Free is tempting. Free is easy on your bottom line. Free can be deceiving.
We all want something for free, but as an HR professional, should salary data be on the list of freebies you take advantage of?
There are several websites that provide employees with free salary information so they can gauge their worth in the external market.
One site uses a compilation of salary surveys, but doesn’t disclose its sources. Another site uses data from job listings and supplements it with information from the U.S. Bureau of Labor Statistics.
A third site gathers pay information directly from employees directly in exchange for providing aggregate salary data for the employee’s job title.
Therefore, the question remains:
Can we trust free online salary data?
I’ve developed a 9-part self-assessment to help you determine if free salary data is worth the price.
1. Will It Cause You to Under- or Overpay?
It isn’t wise to use self-reported employee salary if it causes you to either overpay or underpay your company’s employees.
Now, overpaying may help you attract and retain employees, but your labor cost will become inflated, and so will your organization’s cost of products and services. On the other hand, underpaying will result in higher turnover and a dramatic increase in the cost of recruiting and training.
2. Is the Data Published by a Credible Source?
It’s important to know if the data is coming from a professional survey source (like the Compensation and HR Group), a trade association, a recruiting source, or a third party who has bought another company’s database.
A trustworthy survey company will identify the source of the information and provide additional information such as descriptions, demographic information about the participants, and the effective date of the data.
Without this information, you can’t determine whether the data is relevant.
3. Who’s Supplying the Data?
The salary data should be supplied by Human Resources professionals or others who know how to match jobs to surveys. Data may be less valid if supplied by individual employees who might inflate their job duties or salaries.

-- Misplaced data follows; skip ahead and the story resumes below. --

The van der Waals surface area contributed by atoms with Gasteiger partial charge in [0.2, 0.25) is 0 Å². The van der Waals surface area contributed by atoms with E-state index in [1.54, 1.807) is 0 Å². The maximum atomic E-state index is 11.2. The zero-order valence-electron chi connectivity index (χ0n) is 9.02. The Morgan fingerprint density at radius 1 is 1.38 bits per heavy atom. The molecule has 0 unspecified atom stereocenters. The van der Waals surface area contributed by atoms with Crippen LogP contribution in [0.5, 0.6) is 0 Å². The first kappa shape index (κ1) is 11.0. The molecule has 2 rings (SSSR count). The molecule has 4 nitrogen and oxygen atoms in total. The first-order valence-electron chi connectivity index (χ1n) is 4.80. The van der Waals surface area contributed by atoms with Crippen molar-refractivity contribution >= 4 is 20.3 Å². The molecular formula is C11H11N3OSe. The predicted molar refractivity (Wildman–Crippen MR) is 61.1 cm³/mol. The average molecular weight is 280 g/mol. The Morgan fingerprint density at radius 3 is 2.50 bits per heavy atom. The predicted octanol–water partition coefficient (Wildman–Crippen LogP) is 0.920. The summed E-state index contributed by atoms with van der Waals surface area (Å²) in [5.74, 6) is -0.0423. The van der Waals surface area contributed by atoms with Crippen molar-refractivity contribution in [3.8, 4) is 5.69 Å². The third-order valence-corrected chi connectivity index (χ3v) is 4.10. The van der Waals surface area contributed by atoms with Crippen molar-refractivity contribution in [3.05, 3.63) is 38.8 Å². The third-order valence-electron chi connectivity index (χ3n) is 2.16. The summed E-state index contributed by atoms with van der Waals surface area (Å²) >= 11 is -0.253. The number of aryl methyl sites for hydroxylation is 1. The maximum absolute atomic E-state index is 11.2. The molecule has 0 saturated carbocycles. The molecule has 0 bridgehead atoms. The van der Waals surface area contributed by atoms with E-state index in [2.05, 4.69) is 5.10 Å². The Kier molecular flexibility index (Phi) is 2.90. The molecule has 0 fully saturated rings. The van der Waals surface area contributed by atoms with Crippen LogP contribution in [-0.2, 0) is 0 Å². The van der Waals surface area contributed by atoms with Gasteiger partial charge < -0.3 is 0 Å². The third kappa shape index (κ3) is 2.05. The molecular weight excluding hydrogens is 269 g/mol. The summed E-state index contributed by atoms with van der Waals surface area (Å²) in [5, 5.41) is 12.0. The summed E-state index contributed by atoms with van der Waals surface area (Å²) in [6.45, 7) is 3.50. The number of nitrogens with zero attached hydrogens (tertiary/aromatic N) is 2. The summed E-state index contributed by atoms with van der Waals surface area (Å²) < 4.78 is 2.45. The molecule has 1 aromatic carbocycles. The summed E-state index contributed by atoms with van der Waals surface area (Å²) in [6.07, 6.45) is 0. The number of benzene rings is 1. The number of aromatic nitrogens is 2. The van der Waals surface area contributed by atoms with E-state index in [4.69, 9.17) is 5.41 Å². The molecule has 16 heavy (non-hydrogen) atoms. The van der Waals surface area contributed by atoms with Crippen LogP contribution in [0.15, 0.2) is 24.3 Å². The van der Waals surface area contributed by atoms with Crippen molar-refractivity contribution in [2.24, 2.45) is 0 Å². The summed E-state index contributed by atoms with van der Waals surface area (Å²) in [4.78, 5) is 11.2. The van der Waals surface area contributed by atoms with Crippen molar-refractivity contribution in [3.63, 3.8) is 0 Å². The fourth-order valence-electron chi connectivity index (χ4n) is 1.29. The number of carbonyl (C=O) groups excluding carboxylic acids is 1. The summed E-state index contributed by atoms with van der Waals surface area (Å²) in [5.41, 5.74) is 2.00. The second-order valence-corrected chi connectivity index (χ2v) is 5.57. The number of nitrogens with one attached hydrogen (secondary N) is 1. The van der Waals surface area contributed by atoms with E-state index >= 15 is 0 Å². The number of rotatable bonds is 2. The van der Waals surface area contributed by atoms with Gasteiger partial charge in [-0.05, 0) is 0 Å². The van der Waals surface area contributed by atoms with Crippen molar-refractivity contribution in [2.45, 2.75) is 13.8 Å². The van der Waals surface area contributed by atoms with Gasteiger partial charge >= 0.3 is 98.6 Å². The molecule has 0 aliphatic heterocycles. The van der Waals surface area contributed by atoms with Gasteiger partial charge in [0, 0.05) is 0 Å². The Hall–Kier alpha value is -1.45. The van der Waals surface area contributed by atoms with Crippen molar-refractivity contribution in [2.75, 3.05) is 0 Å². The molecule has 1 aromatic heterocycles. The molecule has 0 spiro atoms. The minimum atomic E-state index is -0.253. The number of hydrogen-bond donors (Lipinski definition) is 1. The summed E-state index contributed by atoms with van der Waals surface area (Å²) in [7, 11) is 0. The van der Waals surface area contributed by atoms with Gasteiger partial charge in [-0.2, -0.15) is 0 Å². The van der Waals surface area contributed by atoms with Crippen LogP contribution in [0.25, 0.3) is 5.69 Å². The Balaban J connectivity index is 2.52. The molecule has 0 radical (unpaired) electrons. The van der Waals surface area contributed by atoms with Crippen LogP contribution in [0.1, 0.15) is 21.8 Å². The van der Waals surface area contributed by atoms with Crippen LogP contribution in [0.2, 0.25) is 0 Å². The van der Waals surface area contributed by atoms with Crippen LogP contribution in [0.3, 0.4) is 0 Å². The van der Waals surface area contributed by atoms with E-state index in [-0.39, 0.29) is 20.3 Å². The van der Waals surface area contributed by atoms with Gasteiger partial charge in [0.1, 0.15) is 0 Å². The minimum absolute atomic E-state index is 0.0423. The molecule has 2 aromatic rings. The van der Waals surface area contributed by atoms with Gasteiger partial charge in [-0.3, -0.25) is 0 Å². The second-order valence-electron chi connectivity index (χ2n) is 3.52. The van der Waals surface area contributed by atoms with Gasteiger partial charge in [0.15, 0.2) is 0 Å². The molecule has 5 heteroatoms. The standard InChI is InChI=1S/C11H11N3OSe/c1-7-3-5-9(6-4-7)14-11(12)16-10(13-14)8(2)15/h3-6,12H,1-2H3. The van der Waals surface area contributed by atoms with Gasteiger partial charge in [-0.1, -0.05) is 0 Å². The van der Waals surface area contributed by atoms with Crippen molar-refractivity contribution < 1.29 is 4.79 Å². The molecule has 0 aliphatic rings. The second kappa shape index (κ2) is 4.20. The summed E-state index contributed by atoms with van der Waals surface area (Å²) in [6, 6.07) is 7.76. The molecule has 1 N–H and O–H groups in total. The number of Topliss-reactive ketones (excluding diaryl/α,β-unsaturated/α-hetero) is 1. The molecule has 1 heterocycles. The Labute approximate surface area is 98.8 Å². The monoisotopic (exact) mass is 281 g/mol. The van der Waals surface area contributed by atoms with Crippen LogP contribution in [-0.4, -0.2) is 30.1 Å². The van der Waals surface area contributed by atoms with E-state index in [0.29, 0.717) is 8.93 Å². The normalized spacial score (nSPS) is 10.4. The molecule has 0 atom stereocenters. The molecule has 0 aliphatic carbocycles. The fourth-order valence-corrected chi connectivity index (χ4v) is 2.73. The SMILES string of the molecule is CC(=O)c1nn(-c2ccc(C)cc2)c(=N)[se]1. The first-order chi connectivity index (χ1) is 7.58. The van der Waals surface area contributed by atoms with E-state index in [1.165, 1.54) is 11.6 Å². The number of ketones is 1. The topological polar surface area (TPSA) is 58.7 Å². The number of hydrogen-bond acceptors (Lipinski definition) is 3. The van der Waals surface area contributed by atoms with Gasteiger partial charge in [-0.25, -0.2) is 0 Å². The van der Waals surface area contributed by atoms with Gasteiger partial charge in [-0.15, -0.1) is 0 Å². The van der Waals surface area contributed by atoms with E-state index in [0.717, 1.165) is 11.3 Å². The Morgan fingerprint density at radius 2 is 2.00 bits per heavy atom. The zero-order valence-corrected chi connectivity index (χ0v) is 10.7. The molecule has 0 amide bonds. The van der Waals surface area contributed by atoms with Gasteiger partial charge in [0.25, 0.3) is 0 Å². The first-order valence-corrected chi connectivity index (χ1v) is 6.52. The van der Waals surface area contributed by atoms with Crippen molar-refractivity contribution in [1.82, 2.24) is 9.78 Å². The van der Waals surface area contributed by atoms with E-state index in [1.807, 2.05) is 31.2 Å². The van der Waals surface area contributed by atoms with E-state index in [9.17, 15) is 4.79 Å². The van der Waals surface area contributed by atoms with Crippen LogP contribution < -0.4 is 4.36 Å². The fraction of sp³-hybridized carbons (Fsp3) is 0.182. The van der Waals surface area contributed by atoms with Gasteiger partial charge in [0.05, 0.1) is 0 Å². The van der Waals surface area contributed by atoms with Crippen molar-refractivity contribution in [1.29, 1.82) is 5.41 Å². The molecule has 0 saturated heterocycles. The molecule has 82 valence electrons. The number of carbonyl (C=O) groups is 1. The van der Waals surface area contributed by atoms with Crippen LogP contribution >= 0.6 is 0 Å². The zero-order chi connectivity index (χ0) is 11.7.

4. Are Job Descriptions or Level Guides Supplied?
A job title is not enough to determine a job match. You need the ability to determine if the survey description or level guide matches your organization’s job in terms of job content, education, skills, and experience.
5. What’s Done with the Data That Is Collected?
Compensation data should always be reviewed to eliminate mismatches and ensure accuracy and validity. It should not be included in a database without checks and balances against data that’s been received from other participants. With web survey sources, it may be difficult to determine whether the data has been audited.
6. Does the Survey Source Indicate the Effective Date of the Salary Data?
The best surveys have data reported as of a specific date and are recent (within the previous 12 months). Some survey resources collect data over a wide span of time, so it’s important to know when the data was effective and whether or not it has been aged.
7. What Labor Market Does the Data Cover?
To the extent possible, the survey data should be local. This is especially important in gathering salaries for individual contributor positions where employees have a certain commuting radius.
Also, you may want to gather data for a specific industry or from companies with similar revenue size or employee population. Web-based surveys may not have this degree of detail. Moreover, if they have too much detail, they might be extrapolating data to fill in any holes.
8. How Many Companies and Employees Are Included in the Data?
Reliable survey sources do not report information for a job unless there is sufficient data. For most internet survey sources, however, you can’t determine the number of data points that have been supplied for a particular job.
9. Do the Results Include Everything You Need?
It is helpful to be able to gather percentiles as well as average salaries so you can see the range of actual pay. Incentive, bonus, and total compensation information is helpful to have in addition to the base salary. Web-based surveys often lack this data.
Most HR professionals will attempt to gather at least three reliable sources of information to market price a job. Knowing the survey publisher and ensuring the data has been validated, you can be confident you’re providing an accurate compensation analysis for your organization.
Note: If you enjoyed this article, check out my new bestselling HR book Pay Matters: The Art and Science of Employee Compensation available now on Amazon.
© 2020 David Weaver. All rights reserved.